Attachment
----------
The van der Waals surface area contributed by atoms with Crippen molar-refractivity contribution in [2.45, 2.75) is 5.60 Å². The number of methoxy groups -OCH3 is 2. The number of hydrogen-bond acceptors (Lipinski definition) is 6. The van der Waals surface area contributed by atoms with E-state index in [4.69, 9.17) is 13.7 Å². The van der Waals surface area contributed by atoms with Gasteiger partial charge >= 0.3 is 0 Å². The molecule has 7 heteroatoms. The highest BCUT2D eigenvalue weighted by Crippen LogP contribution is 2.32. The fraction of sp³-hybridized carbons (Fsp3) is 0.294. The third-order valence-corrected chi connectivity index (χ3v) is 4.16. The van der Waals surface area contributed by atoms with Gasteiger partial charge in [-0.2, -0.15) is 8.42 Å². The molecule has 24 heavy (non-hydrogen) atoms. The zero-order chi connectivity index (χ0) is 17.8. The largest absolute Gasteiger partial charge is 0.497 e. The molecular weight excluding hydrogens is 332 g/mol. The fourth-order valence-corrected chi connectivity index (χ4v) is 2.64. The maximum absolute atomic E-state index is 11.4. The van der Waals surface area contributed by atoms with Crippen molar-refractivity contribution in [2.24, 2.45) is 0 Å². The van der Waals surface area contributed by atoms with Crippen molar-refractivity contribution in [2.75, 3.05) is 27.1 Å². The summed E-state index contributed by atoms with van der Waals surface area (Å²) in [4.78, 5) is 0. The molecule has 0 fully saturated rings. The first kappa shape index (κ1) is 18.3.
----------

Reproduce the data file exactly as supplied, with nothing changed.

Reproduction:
The van der Waals surface area contributed by atoms with Crippen molar-refractivity contribution in [2.45, 2.75) is 5.60 Å². The number of methoxy groups -OCH3 is 2. The number of hydrogen-bond acceptors (Lipinski definition) is 6. The van der Waals surface area contributed by atoms with E-state index in [4.69, 9.17) is 13.7 Å². The van der Waals surface area contributed by atoms with Gasteiger partial charge >= 0.3 is 0 Å². The molecule has 7 heteroatoms. The highest BCUT2D eigenvalue weighted by Crippen LogP contribution is 2.32. The fraction of sp³-hybridized carbons (Fsp3) is 0.294. The third-order valence-corrected chi connectivity index (χ3v) is 4.16. The van der Waals surface area contributed by atoms with Gasteiger partial charge in [-0.2, -0.15) is 8.42 Å². The molecule has 24 heavy (non-hydrogen) atoms. The zero-order chi connectivity index (χ0) is 17.8. The largest absolute Gasteiger partial charge is 0.497 e. The molecular weight excluding hydrogens is 332 g/mol. The fourth-order valence-corrected chi connectivity index (χ4v) is 2.64. The maximum absolute atomic E-state index is 11.4. The van der Waals surface area contributed by atoms with Crippen molar-refractivity contribution in [2.24, 2.45) is 0 Å². The van der Waals surface area contributed by atoms with Crippen molar-refractivity contribution in [2.75, 3.05) is 27.1 Å². The summed E-state index contributed by atoms with van der Waals surface area (Å²) in [4.78, 5) is 0. The molecule has 0 fully saturated rings. The first kappa shape index (κ1) is 18.3.